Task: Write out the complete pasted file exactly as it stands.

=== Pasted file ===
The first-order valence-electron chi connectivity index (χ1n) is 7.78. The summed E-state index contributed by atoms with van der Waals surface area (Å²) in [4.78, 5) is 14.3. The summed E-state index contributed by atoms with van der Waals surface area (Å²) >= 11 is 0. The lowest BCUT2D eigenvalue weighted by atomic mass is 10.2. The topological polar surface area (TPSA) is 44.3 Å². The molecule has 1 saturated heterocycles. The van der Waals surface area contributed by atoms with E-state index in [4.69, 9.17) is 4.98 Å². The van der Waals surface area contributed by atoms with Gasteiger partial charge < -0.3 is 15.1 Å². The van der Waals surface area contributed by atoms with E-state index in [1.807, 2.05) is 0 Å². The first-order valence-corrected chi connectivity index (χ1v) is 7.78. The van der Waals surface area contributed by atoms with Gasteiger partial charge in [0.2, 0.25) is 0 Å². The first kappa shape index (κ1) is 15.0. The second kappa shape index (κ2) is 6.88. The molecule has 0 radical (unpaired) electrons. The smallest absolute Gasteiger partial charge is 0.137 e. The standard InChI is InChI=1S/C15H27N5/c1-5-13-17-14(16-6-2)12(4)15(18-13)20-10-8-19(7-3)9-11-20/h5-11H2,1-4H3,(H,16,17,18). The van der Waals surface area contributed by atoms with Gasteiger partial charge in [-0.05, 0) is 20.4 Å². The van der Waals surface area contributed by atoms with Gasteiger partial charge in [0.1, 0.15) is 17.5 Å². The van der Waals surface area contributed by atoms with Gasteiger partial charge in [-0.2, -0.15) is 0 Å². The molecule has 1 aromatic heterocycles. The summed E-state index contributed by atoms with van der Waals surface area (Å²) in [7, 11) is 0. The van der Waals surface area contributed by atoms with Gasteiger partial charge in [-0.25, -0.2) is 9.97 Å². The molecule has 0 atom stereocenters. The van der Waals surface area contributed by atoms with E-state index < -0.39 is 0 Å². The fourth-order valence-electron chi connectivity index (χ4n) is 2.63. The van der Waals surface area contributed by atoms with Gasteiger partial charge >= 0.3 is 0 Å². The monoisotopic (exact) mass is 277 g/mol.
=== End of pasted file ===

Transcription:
The first-order valence-electron chi connectivity index (χ1n) is 7.78. The summed E-state index contributed by atoms with van der Waals surface area (Å²) in [4.78, 5) is 14.3. The summed E-state index contributed by atoms with van der Waals surface area (Å²) >= 11 is 0. The lowest BCUT2D eigenvalue weighted by atomic mass is 10.2. The topological polar surface area (TPSA) is 44.3 Å². The molecule has 1 saturated heterocycles. The van der Waals surface area contributed by atoms with E-state index in [4.69, 9.17) is 4.98 Å². The van der Waals surface area contributed by atoms with Gasteiger partial charge < -0.3 is 15.1 Å². The van der Waals surface area contributed by atoms with E-state index in [1.807, 2.05) is 0 Å². The first-order valence-corrected chi connectivity index (χ1v) is 7.78. The van der Waals surface area contributed by atoms with Gasteiger partial charge in [0.2, 0.25) is 0 Å². The first kappa shape index (κ1) is 15.0. The second kappa shape index (κ2) is 6.88. The molecule has 0 radical (unpaired) electrons. The smallest absolute Gasteiger partial charge is 0.137 e. The standard InChI is InChI=1S/C15H27N5/c1-5-13-17-14(16-6-2)12(4)15(18-13)20-10-8-19(7-3)9-11-20/h5-11H2,1-4H3,(H,16,17,18). The van der Waals surface area contributed by atoms with Gasteiger partial charge in [-0.05, 0) is 20.4 Å². The van der Waals surface area contributed by atoms with Gasteiger partial charge in [0.1, 0.15) is 17.5 Å². The van der Waals surface area contributed by atoms with Gasteiger partial charge in [-0.2, -0.15) is 0 Å². The molecule has 1 aromatic heterocycles. The summed E-state index contributed by atoms with van der Waals surface area (Å²) in [7, 11) is 0. The van der Waals surface area contributed by atoms with Gasteiger partial charge in [-0.25, -0.2) is 9.97 Å². The molecule has 0 atom stereocenters. The van der Waals surface area contributed by atoms with E-state index < -0.39 is 0 Å². The fourth-order valence-electron chi connectivity index (χ4n) is 2.63. The van der Waals surface area contributed by atoms with Gasteiger partial charge >= 0.3 is 0 Å². The monoisotopic (exact) mass is 277 g/mol.